In IT, we can expect every network to be a little different, every computer to have slightly different components, it is just the nature of being in a field where everything changes rapidly and constantly. If we can't use problem solving to find out why that computer can't find a server or why that computer doesn't have video, then we can't do our jobs. (I didn't mention writing code because I am truly a novice there but I understand the process.) These skills maybe aren't as critical in many fields, like sales or marketing, but I would argue those fields are arts, not sciences.

I think that is the point of the article, we need to think of IT as a science and not merely an production line creating computers for users to bang on.
PaulS681
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PaulS681,
User Rank: Ninja
4/20/2014 | 8:21:38 PM
Is this an issue?
I'm not even sure this is an issue? Where is the data to back this up? There are people in every industry who are not good problem solvers, that's not an IT thing. There are always people who learn everything and have a paper education but can't put it to use for the life of them.

Troubleshooting skills are universal. Thinking through a problem is a skill in itself.
PaulS681
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PaulS681,
User Rank: Ninja
4/20/2014 | 8:15:01 PM
Re: Clean up curricula
You are spot on jagibbons! I couldn't have said that better.

I would say that the point moarsauce123 is making would not help at all and would be a huge disservice to students. I'm not sure there is even a problem here.
jagibbons
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jagibbons,
User Rank: Ninja
4/19/2014 | 12:14:27 PM
Re: Clean up curricula
I would argue that most business courses don't teach critical thinking skills. They teach technical skills in a different concept. The stuff that moarsauce123 is suggesting be removed from curricula (arts, history, science, etc.) are the courses that teach one how to learn. Reading, understanding and debating master works of literature is the kind of activity that teaches the brain how to take information, assimilate its meaning, understand the logic and apply that to a situation in a completely different culture and time in history is exactly how you learn the critical thinking skills that the article and many of the comments are lamenting the absence of in most IT professionals. In the IT world, learning specific actions to troubleshoot an issue is easy. That's just memorization. Learning how to go about troubleshooting by identifying and classifying symptoms, then eliminating variables to narrow down a true root cause is a completely different kind of skill that I would argue are learned best through the humanities.
moarsauce123
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moarsauce123,
User Rank: Ninja
4/19/2014 | 8:34:20 AM
Clean up curricula
I agree, the problem is also that the university curricula are littered with stuff that is not related to the major. When I look at engineering curricula these days for a BS there are mandatory courses like biology, arts, history, physical education, English (as if we really need to read the Great Gatsby for the fifth time) and so on. I'm not saying that these are not interesting courses, but they contribute absolutely nothing to being a professional in a field.

A compromise may be having a computer or engineering history course, as English a technical writing course, but everything else not major specific needs to go. What I am missing in the curricula are courses such as "Ethics for Engineers" or as mentioned in the article "Problem solving"or at least a course that covers business finances.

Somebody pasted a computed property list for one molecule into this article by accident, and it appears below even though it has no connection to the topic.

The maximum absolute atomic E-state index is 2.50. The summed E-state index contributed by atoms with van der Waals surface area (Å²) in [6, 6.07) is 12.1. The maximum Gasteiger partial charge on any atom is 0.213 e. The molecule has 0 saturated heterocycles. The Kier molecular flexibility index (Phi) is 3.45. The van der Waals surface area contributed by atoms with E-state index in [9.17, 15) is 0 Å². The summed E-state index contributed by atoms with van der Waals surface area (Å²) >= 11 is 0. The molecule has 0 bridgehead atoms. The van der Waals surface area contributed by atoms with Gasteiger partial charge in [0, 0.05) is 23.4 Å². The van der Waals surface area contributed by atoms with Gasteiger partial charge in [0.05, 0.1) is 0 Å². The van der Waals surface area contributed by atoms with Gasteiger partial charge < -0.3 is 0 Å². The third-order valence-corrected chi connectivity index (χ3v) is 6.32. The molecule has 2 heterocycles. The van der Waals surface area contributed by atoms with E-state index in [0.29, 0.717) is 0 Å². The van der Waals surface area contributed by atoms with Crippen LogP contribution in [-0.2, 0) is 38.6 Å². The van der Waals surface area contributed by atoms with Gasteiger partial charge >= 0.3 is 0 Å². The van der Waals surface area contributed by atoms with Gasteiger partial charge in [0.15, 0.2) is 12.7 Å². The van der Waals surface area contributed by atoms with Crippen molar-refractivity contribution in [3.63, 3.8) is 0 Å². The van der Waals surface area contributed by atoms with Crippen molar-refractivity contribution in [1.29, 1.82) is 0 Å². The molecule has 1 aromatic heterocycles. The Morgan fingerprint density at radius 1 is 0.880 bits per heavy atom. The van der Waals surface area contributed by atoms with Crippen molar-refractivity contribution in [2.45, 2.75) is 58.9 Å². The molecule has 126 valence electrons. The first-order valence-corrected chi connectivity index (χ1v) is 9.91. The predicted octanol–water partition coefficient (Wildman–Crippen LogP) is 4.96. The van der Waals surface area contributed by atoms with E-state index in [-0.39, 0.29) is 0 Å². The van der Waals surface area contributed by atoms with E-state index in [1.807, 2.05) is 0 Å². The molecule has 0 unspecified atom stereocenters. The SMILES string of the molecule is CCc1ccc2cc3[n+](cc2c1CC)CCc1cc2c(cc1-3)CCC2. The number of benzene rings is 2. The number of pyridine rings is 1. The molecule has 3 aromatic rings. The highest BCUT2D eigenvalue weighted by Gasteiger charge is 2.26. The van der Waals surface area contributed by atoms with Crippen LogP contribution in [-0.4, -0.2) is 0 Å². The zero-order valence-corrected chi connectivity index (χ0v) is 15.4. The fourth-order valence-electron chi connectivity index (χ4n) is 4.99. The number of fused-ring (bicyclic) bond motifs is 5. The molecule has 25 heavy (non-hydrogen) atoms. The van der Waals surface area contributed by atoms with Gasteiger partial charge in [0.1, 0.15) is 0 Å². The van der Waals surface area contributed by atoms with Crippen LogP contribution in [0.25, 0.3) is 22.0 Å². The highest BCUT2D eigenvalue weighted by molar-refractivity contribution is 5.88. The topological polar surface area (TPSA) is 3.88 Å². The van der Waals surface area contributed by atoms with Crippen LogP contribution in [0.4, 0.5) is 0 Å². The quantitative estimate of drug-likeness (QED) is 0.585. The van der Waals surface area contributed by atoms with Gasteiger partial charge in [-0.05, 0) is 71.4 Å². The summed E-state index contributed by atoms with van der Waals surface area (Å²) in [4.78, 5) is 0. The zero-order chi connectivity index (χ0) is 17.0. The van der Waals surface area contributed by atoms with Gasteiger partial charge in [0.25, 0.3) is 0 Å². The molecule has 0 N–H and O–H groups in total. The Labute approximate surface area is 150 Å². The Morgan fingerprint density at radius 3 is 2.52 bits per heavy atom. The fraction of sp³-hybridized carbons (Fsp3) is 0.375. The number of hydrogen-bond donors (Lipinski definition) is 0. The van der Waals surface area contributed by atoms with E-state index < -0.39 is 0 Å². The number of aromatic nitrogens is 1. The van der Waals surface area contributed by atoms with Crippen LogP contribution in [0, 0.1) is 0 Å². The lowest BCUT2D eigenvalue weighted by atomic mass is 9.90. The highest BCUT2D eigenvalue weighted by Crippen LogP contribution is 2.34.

I found those courses in MS curricula in some cases and at the university I went to for my MS had courses like "Human behavior in complex organizations", "Business Finance", "Production Management", and "Project Management". Those courses taught me knowledge that I can still apply on a regular basis. I also tried myself with programming, but programming hates me and I hate programming although I found a home with PHP and can make a few neat things as a hobbyist. But even that little expertise allowed me to understand how applications are put together. Working as a QA Analyst now all this helped me in my professional carreer. Unfortunately, I have yet to come across a BS or MS curriculum in engineering or computer science that puts sufficient focus on quality. Graduates all know how to write the most complicated code without any commentary or documentation (and no, writing well structured code is NOT sufficient documentation!), if it compiles they tell the product owner the task is done, and we QA folks have to come up with n arguments why bug fixing needs to happen now before cramming in more buggy features.

That said, learning on the job is still the best, which means that a reasonably long internship with a deliverable ought to be part of curricula as well. Maybe universities deliver better graduates when they focus on academics rather than on athletics, that would also lower tuition.
petey
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petey,
User Rank: Strategist
4/19/2014 | 7:26:18 AM
training vs. education
Training is not the same as education. Universities today seem to be more into the development of training programs than education of general principles. Why? Because education is a business and you have to follow the money. One can become a technician or a designer. They require different skill sets. At the moment, businesses seem to be requiring more technicians than designers. IT presents unique challenges because it touches all facets of business. Unlike sales or engineering, both difficult and complex areas, IT has to meet the needs of the entire corporation, which can be even more challenging. Until business decides what is most important: education or training, and what they are willing to pay for, the future remains cloudy. The engineering discipline has faced some of these issues, requiring more general business classes in their curriculums. But if businesses are unwilling to pay for this extra cost, there will be no demand and the education community will not change. These are tough choices and require investment, well thought out strategies and execution--most of which are in short supply in today's business world of cost cutting to meet the quarterly numbers.